H.M.S. Drake was then taken to just south of Belfast were it was rigged for sailing back to Brest as a prize and Lt. Simpson was given the job of commanding her. At this point the Cambraes Wherry, another customs vessel, commanded by James Crawford observed them. John Paul Jones then released the Irish fishermen he had taken prisoner with the prize of a boat from Drake to replace their own which had been sunk in bad weather before attacking Whitehaven. They also received sails from the Drake and 17 guineas. Crawford immediately interviewed them, got details of the battle and discovered Jones was heading for Brest. During the afternoon Jones also captured the Whitehaven brigantine Patience which had sailed from Dublin. By the evening Crawford had followed them to the Mull of Kintyre and then headed for the Clyde to inform the frigate Thetis of Jones probable course around the North of Ireland. This was the route Ranger took and then down the western coast to avoid the Royal Navy who now had Thetis from Glasgow, Heart of Oak from Liverpool Boston from Waterford and several other ships looking for her.
On approaching Brest, John Paul Jones set off after another ship that he hoped to capture but it turned out to be a neutral Swede. Having instructed Lt. Simpson in Drake to stay with him he was so aggrieved that he continued straight on for Brest that he had him arrested. Arriving at Brest on the 7th of May, Rangers injured were taken to hospital along with 14 of the prisoners from Drake.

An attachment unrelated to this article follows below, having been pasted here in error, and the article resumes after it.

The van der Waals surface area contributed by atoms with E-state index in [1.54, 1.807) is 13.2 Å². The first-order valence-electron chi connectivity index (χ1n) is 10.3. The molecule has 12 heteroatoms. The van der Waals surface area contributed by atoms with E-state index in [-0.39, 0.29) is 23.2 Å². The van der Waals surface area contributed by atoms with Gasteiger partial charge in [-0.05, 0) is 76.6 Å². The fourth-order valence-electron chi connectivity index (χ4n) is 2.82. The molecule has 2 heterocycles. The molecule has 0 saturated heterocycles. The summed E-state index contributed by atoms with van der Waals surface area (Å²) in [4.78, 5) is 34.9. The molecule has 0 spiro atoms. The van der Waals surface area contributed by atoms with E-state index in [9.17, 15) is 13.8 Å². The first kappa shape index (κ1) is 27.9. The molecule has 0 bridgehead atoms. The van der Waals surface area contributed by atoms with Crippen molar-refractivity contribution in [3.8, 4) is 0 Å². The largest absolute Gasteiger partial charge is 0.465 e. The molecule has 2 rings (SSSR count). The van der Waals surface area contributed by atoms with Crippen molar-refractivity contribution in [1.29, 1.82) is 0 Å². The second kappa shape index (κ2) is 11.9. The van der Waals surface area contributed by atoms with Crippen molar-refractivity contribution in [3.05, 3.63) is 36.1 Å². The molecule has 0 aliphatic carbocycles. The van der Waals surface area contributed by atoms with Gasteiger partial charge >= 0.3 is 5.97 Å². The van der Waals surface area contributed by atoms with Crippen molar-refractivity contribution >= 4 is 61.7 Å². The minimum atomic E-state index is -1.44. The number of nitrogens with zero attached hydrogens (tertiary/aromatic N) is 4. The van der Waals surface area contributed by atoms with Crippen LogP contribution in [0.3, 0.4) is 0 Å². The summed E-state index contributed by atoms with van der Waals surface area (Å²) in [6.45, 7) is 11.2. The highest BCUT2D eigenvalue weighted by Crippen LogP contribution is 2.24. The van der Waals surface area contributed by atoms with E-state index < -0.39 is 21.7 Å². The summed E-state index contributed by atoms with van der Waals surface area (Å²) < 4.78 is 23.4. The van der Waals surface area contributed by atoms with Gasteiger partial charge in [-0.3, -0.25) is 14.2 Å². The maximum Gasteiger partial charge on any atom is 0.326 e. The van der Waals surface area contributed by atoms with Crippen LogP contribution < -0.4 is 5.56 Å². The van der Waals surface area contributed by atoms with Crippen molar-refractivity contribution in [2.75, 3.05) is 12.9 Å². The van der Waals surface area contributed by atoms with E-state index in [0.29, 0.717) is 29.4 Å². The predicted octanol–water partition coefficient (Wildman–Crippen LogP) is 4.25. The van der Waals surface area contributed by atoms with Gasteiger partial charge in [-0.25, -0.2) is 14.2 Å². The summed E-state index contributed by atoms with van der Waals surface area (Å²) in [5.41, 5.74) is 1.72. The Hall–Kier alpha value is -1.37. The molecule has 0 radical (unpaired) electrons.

From Brest Jones not only wrote the letter to Lady Selkirk but he also addressed one to a British company at Bordeaux expressing his condolences for the death of Lt. Dobbs of the Drake.
This was reproduced in the Cumberland Paquet newspaper:
Brest May 28 1778
To Messrs. John Black and Co. Bourdeaux
"Yours of the 19th, addressed to my care, for Lieut. Dobbs, was presented to me yesterday, it gives me real pain to inform you that he is no more ; he survived the engagement only 36 hours ; in the course of that time I paid him two visits on board the Drake, and found him in such good spirits that I had no apprehension of what so soon followed. I freely consented at the hazard of my life to land him among his friends the day after the engagement, when we passed Belfast, but the surgeon and himself thought the risque too great after a loss of blood. He was buried in the ocean with the honours due to the brave, and the respect due to his private character. I would write to his brother, but wish to avoid the too tender subject. I am convinced he was shewn all possible care ; consequently his hurt exceeded the art of the surgeon and the skill of the physician ; you are at liberty to communicate this account to his relations,
Your most obedient servant,
JOHN P. JONES